How much do we know about the real Ethiopia?
"What's an Ethiopian?" cried a 14-year-old girl during a boisterous lunch break at my Surrey school. I remember it well: my friends and I ridiculed her, yet, at that stage, none of us knew much about what being an Ethiopian meant.
Children race to school for morning lessons. Picture: Chris de Bode/Panos
Unfortunately, I'd say that's still the case. When talking about my travels, many stereotypes emerged: "Talented long-distance runners"; "Some of the world's earliest Christians"; but, commonest of all? - "Famine-stricken". When animatedly discussing our various destinations at my ICS training weekend, one girl in the group who was heading to Nepal exclaimed, "They’re sending you to Ethiopia?! Aren't people, like, starving over there?"
Well, yes, many are. Perhaps Bob Geldof’s charitable efforts in the 80s have left Ethiopia with an enduring image of vulnerability.
It is these kind of uninformed, blurry impressions about developing countries that could be changed by ICS. I personally think that it's only by living in these states that it is possible to truly appreciate that they are not 'lost causes'; that they in fact have a rich history and a fascinating culture, often coupled with a far more positive outlook than that held by many prosperous westerners.
I experienced this African optimism, and a communal way of life, when I volunteered for a month in Tanzanian schools last summer. Strangers would greet me in public in the most welcoming way; if this occurred on London's streets, the greeter would probably be considered bad or mad. The prospect of being amidst this refreshing warmth and generosity again is at the forefront of my mind as I make my final frantic preparations for departure, and was a significant factor in my decision to apply to ICS.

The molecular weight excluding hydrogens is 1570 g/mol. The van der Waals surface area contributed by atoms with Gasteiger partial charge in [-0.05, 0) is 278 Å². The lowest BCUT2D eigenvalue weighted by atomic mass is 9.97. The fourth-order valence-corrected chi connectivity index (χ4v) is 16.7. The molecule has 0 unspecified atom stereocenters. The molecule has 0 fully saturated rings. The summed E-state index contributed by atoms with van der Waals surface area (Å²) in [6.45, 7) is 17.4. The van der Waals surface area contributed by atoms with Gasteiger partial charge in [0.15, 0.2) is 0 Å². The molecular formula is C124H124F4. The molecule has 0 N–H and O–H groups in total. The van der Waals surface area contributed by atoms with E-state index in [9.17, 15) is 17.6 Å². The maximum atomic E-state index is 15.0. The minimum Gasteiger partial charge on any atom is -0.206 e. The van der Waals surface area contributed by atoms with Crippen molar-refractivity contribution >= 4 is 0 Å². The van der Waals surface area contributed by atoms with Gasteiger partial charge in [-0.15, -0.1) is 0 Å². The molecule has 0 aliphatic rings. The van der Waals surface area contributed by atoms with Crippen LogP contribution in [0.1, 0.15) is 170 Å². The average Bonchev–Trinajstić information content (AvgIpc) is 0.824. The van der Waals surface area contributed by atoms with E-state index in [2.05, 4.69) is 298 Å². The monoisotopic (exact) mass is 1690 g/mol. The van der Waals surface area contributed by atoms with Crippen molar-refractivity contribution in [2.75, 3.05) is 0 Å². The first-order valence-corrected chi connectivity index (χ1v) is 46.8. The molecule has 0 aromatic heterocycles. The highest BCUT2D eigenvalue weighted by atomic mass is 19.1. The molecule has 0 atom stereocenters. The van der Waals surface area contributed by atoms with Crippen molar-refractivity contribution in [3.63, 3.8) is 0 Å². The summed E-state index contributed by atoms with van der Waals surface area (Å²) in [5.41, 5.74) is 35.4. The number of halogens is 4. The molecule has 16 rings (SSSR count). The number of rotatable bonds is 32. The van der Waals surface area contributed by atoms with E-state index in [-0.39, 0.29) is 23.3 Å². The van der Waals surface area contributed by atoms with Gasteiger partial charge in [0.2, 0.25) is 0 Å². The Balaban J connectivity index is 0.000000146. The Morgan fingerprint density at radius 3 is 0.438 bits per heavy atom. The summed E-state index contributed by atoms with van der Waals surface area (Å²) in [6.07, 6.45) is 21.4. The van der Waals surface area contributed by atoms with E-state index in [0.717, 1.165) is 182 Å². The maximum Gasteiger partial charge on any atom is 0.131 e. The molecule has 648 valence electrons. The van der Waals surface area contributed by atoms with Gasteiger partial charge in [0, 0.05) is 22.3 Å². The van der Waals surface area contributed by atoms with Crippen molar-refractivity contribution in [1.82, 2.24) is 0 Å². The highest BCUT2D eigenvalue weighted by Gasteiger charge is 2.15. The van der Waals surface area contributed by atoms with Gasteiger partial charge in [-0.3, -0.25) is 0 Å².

Yet familial and communal bonds must be stronger in developing countries: it is your family and friends, not the state, who provide vital support during times of need. Although the Ethiopian economy is currently one of the fastest growing in the world, the establishment of an effective welfare state is still a distant hope.
Despite the serious challenges posed by life in Ethiopia, I know my time there will be both rewarding and unforgettable. With a week to go, I'm still not entirely sure what to expect: although my experiences in Tanzania have given me an impression, no two developing countries or altruistic projects are the same. VSO has only given its teams a few lines about their respective projects, and told us that we will be staying with a host family: the rest, they say, will become clear once we arrive.
There's only so much that can be planned in advance, anyway: the course the project takes depends on the relationships we build with the locals. I imagine there will be much trial and error, times when we feel overworked, and times when we feel useless. But what I hope guides us through any doubt or struggle is an overarching sense that we are making a serious effort to improve the lives of those less fortunate than us. Bring on Addis Ababa.
Podcast: returned volunteers Esi, Mohammed and Ceri
Ceri, Esi and Mohammed volunteered through ICS last year. Hear them talk about their experiences in Ethiopia, Uganda and Kenya in the latest DFID podcast.
Listen here, or subscribe on iTunes.